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Guest Column

July 18, 2013

Natural gas, renewables can co-exist

Lately, with more and more data coming on line debunking the Great Bubbling-Up Toxic Fracking Menace and the truth about methane migration (occasional and linked primarily to faulty well casings), the scaremongers among the antis have turned to the more amorphous bugaboo of global warming.

Stripped to its essentials, their argument is as follows: gas drilling, by way of fugitive emissions of methane in production and transmission, contributes to global warming. Therefore, ban drilling. A corollary follows: there is a higher path to reduced greenhouse gases — renewables. Take the higher path.

Well, not yet. And not for a long time yet if you live in Realville. Follow me on this one.

The 2011 Intergovernmental Panel on Climate Change (IPCC) report on the future of renewable energy shows renewables (solar hydro, wind, tidal, wave, geothermal, and biomass) account for 13.8 percent of the world’s total energy output used in transport, heat, and electrical power. However, that number is deceptive since the bulk (10.2 percent) comes from biomass, mostly wood and dung used for cooking. The remaining 2.6 percent of worldwide renewable energy is mainly hydro. Less than one half of one percent (0.5 percent) of the world’s total energy output comes from wind, wave, tide, solar, and geothermal combined, the renewables touted by green energy advocates.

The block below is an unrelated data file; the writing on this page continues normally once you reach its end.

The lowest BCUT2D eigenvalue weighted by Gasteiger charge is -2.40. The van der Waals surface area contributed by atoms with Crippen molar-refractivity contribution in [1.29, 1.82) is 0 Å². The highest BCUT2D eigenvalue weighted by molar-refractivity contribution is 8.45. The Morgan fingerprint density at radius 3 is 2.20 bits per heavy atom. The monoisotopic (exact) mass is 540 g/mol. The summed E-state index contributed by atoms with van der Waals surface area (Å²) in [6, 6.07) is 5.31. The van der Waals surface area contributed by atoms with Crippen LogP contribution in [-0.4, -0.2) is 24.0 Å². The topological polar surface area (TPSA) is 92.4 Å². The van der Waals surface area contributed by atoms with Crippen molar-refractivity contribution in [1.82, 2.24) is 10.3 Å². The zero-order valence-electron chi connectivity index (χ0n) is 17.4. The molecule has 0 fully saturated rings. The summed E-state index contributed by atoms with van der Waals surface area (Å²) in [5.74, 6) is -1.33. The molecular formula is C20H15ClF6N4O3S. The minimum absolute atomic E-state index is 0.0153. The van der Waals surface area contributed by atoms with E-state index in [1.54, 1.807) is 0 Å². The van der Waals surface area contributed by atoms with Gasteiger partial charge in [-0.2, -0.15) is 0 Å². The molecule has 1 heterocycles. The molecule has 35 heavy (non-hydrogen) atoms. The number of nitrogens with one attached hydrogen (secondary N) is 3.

Wind seems the most feasible of these renewable energy sources (0.2 percent worldwide), so let’s consider wind.

Big Wind takes a lot of room. Turbines used to produce 1,000 megawatts (1 billion watts) — the annual power demand of a city of 70,000 — need 300 square miles of space. Conventional power plants of similar capacity, on the other hand, use less than a square mile. Wind is best situated where it is least needed — on the windy plateaus and sparsely populated areas of the world. In population centers, Big Wind’s space requirements pose a big problem.

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